A devotional book which takes a Scripture text, and so opens it for us in the morning, that all day long it helps us to live, becoming a true lamp to our feet, and a staff to lean upon when the way is rough — is the very best devotional help we can possibly have. What we need in a devotional book which will bless our lives, is the application of the great teachings of Scripture to common, daily, practical life.


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The divinest ministries

"The Son of Man did not come to be served, but to serve, and to give His life as a ransom for many." Matthew 20:28

We must not make the mistake of thinking that Christian service consists merely in prayers, devotions, and acts of worship.

The divinest ministries of each day are the small services of love which God sends across our way. The half-hour the busy man takes from his business . . .
to comfort a sorrow,
to help a discouraged brother to start again,
to lift up one who has fainted by the way,
to visit a sick neighbor and minister consolation, or
to give a young person needed counsel —
is the half-hour of the day that will shine the most brightly when the records of life are unrolled before God.

The secret of abundant helpfulness, is found in the desire to be a help, a blessing, to all whom we meet. We begin to be like Christ only when we begin to wish to be helpful. Where this desire is ever dominant, the life is an unceasing benediction. Rivers of water are pouring out from it continually to bless the world.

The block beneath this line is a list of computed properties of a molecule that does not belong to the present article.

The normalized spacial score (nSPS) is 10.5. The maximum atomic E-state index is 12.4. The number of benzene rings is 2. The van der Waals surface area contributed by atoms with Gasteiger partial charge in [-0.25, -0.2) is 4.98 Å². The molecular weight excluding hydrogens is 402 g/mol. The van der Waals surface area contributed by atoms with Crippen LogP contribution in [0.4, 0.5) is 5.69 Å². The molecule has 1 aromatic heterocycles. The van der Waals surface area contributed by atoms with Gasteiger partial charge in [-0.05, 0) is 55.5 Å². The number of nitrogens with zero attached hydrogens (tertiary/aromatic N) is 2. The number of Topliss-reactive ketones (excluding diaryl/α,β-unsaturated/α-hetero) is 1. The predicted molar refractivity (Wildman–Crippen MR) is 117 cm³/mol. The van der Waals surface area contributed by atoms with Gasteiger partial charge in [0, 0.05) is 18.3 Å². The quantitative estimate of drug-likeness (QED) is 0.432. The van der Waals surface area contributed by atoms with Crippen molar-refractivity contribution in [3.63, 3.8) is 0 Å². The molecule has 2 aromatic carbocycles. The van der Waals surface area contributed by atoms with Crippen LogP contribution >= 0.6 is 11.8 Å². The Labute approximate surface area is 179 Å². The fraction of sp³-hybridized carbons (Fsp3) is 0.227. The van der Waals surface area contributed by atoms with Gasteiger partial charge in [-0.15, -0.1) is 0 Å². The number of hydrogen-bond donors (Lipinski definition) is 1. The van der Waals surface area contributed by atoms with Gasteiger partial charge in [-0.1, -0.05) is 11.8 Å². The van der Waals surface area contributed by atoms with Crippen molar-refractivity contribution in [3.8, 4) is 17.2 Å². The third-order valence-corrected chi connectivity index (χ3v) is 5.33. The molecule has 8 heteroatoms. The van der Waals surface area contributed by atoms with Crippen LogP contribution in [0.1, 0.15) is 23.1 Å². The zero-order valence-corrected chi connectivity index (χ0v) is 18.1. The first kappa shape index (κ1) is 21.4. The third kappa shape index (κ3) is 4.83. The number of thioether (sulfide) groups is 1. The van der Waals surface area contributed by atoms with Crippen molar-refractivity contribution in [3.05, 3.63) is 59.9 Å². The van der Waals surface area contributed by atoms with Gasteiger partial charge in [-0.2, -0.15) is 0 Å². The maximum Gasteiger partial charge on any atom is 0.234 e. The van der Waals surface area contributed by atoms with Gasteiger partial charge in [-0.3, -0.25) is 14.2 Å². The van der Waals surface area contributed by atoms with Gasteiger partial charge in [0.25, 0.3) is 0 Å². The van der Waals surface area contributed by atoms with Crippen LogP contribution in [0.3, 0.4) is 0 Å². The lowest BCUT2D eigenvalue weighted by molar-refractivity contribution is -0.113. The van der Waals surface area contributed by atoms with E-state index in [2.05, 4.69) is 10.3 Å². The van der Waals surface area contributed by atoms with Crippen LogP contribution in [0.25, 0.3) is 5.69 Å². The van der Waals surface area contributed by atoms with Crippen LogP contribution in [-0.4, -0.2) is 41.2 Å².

"Serve one another in love." Galatians 5:13


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It is not your work that He wants most — it is you!

"Arise, My darling, My beautiful one, and come with Me!" Song of Songs 2:10

"He said to them, "Come with Me by yourselves to a quiet place" Mark 6:31

G. Campbell Morgan tells of a friend of his who had a little daughter that he dearly loved. They were great friends, the father and daughter, and were always together. But there seemed to come an estrangement on the child's part. The father could not get her company as formerly. She seemed to shun him. If he wanted her to walk with him, she always had something else to do. The father was grieved and could not understand what the trouble was.